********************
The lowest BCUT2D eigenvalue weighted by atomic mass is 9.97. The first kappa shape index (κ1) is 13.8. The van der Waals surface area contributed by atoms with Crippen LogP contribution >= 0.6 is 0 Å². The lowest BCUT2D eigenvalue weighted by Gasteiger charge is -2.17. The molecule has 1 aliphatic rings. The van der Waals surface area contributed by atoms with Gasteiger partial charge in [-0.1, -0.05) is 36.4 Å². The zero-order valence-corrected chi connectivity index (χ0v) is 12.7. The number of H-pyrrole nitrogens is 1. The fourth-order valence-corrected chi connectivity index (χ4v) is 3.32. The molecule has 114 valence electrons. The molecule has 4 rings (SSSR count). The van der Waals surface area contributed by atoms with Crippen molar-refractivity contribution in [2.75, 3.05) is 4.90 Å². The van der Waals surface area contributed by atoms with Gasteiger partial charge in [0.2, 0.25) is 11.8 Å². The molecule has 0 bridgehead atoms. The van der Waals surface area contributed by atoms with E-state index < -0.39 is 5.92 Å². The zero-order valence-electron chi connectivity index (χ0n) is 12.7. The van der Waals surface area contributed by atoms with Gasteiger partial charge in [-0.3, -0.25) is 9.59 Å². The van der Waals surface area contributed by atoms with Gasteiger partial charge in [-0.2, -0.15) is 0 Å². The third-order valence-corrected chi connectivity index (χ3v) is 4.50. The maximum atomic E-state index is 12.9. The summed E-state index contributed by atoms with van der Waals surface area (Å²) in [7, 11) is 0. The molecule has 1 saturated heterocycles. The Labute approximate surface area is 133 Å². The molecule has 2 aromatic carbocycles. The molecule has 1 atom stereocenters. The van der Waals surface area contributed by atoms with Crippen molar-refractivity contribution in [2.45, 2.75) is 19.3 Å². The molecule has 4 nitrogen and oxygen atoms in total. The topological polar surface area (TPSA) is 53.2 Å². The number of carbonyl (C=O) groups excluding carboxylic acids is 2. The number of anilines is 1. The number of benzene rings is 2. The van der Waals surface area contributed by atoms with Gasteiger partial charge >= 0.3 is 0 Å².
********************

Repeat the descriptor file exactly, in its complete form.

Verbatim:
The lowest BCUT2D eigenvalue weighted by atomic mass is 9.97. The first kappa shape index (κ1) is 13.8. The van der Waals surface area contributed by atoms with Crippen LogP contribution >= 0.6 is 0 Å². The lowest BCUT2D eigenvalue weighted by Gasteiger charge is -2.17. The molecule has 1 aliphatic rings. The van der Waals surface area contributed by atoms with Gasteiger partial charge in [-0.1, -0.05) is 36.4 Å². The zero-order valence-corrected chi connectivity index (χ0v) is 12.7. The number of H-pyrrole nitrogens is 1. The fourth-order valence-corrected chi connectivity index (χ4v) is 3.32. The molecule has 114 valence electrons. The molecule has 4 rings (SSSR count). The van der Waals surface area contributed by atoms with Crippen molar-refractivity contribution in [2.75, 3.05) is 4.90 Å². The van der Waals surface area contributed by atoms with Gasteiger partial charge in [0.2, 0.25) is 11.8 Å². The molecule has 0 bridgehead atoms. The van der Waals surface area contributed by atoms with E-state index < -0.39 is 5.92 Å². The zero-order valence-electron chi connectivity index (χ0n) is 12.7. The van der Waals surface area contributed by atoms with Gasteiger partial charge in [-0.3, -0.25) is 9.59 Å². The van der Waals surface area contributed by atoms with Gasteiger partial charge in [-0.2, -0.15) is 0 Å². The third-order valence-corrected chi connectivity index (χ3v) is 4.50. The maximum atomic E-state index is 12.9. The summed E-state index contributed by atoms with van der Waals surface area (Å²) in [7, 11) is 0. The molecule has 1 saturated heterocycles. The Labute approximate surface area is 133 Å². The molecule has 2 aromatic carbocycles. The molecule has 1 atom stereocenters. The van der Waals surface area contributed by atoms with Crippen molar-refractivity contribution in [2.45, 2.75) is 19.3 Å². The molecule has 4 nitrogen and oxygen atoms in total. The topological polar surface area (TPSA) is 53.2 Å². The number of carbonyl (C=O) groups excluding carboxylic acids is 2. The number of anilines is 1. The number of benzene rings is 2. The van der Waals surface area contributed by atoms with Gasteiger partial charge >= 0.3 is 0 Å².